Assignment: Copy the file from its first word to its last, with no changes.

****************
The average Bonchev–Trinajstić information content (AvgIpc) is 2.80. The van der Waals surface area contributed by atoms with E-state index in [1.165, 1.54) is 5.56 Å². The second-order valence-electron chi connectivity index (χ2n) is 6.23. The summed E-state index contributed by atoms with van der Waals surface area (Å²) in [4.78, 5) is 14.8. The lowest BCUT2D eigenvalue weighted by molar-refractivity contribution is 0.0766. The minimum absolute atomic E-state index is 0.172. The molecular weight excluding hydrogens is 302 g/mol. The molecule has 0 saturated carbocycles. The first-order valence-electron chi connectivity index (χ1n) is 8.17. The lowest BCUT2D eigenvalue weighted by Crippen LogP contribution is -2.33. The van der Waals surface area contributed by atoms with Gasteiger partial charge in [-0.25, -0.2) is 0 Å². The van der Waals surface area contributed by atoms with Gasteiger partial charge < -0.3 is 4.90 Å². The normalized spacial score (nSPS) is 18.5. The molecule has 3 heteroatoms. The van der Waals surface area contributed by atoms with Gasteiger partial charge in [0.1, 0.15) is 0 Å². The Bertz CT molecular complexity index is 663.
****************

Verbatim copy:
The average Bonchev–Trinajstić information content (AvgIpc) is 2.80. The van der Waals surface area contributed by atoms with E-state index in [1.165, 1.54) is 5.56 Å². The second-order valence-electron chi connectivity index (χ2n) is 6.23. The summed E-state index contributed by atoms with van der Waals surface area (Å²) in [4.78, 5) is 14.8. The lowest BCUT2D eigenvalue weighted by molar-refractivity contribution is 0.0766. The minimum absolute atomic E-state index is 0.172. The molecular weight excluding hydrogens is 302 g/mol. The molecule has 0 saturated carbocycles. The first-order valence-electron chi connectivity index (χ1n) is 8.17. The lowest BCUT2D eigenvalue weighted by Crippen LogP contribution is -2.33. The van der Waals surface area contributed by atoms with Gasteiger partial charge in [-0.25, -0.2) is 0 Å². The van der Waals surface area contributed by atoms with Gasteiger partial charge < -0.3 is 4.90 Å². The normalized spacial score (nSPS) is 18.5. The molecule has 3 heteroatoms. The van der Waals surface area contributed by atoms with Gasteiger partial charge in [0.1, 0.15) is 0 Å². The Bertz CT molecular complexity index is 663.